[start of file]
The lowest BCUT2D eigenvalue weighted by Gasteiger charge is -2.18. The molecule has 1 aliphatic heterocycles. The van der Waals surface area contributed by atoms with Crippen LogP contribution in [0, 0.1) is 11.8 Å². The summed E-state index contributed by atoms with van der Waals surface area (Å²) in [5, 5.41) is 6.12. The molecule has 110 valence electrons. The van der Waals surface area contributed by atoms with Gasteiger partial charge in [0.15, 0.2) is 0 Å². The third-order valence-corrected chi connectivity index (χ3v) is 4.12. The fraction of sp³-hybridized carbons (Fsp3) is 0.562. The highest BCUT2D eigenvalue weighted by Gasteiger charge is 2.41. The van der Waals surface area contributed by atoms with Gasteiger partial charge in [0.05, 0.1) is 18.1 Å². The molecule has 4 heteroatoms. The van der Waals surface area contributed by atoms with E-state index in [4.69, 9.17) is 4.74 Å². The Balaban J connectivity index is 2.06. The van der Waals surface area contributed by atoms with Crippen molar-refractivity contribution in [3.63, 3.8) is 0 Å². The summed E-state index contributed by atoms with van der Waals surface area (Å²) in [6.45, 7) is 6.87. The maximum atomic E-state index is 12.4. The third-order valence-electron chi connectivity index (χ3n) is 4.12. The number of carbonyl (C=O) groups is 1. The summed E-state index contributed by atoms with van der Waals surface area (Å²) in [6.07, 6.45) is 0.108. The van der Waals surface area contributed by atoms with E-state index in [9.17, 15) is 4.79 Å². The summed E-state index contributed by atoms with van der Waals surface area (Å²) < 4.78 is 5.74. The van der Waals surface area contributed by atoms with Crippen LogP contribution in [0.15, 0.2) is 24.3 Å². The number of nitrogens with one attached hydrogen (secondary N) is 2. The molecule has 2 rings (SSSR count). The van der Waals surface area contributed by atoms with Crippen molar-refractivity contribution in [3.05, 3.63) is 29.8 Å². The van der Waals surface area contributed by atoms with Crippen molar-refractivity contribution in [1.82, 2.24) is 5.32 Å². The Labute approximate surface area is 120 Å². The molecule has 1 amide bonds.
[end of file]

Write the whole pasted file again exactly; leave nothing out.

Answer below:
The lowest BCUT2D eigenvalue weighted by Gasteiger charge is -2.18. The molecule has 1 aliphatic heterocycles. The van der Waals surface area contributed by atoms with Crippen LogP contribution in [0, 0.1) is 11.8 Å². The summed E-state index contributed by atoms with van der Waals surface area (Å²) in [5, 5.41) is 6.12. The molecule has 110 valence electrons. The van der Waals surface area contributed by atoms with Gasteiger partial charge in [0.15, 0.2) is 0 Å². The third-order valence-corrected chi connectivity index (χ3v) is 4.12. The fraction of sp³-hybridized carbons (Fsp3) is 0.562. The highest BCUT2D eigenvalue weighted by Gasteiger charge is 2.41. The van der Waals surface area contributed by atoms with Gasteiger partial charge in [0.05, 0.1) is 18.1 Å². The molecule has 4 heteroatoms. The van der Waals surface area contributed by atoms with E-state index in [4.69, 9.17) is 4.74 Å². The Balaban J connectivity index is 2.06. The van der Waals surface area contributed by atoms with Crippen molar-refractivity contribution in [3.63, 3.8) is 0 Å². The summed E-state index contributed by atoms with van der Waals surface area (Å²) in [6.45, 7) is 6.87. The maximum atomic E-state index is 12.4. The third-order valence-electron chi connectivity index (χ3n) is 4.12. The number of carbonyl (C=O) groups is 1. The summed E-state index contributed by atoms with van der Waals surface area (Å²) in [6.07, 6.45) is 0.108. The van der Waals surface area contributed by atoms with E-state index in [9.17, 15) is 4.79 Å². The summed E-state index contributed by atoms with van der Waals surface area (Å²) < 4.78 is 5.74. The van der Waals surface area contributed by atoms with Crippen LogP contribution in [0.15, 0.2) is 24.3 Å². The number of nitrogens with one attached hydrogen (secondary N) is 2. The molecule has 2 rings (SSSR count). The van der Waals surface area contributed by atoms with Crippen molar-refractivity contribution in [3.05, 3.63) is 29.8 Å². The van der Waals surface area contributed by atoms with Crippen molar-refractivity contribution in [1.82, 2.24) is 5.32 Å². The Labute approximate surface area is 120 Å². The molecule has 1 amide bonds.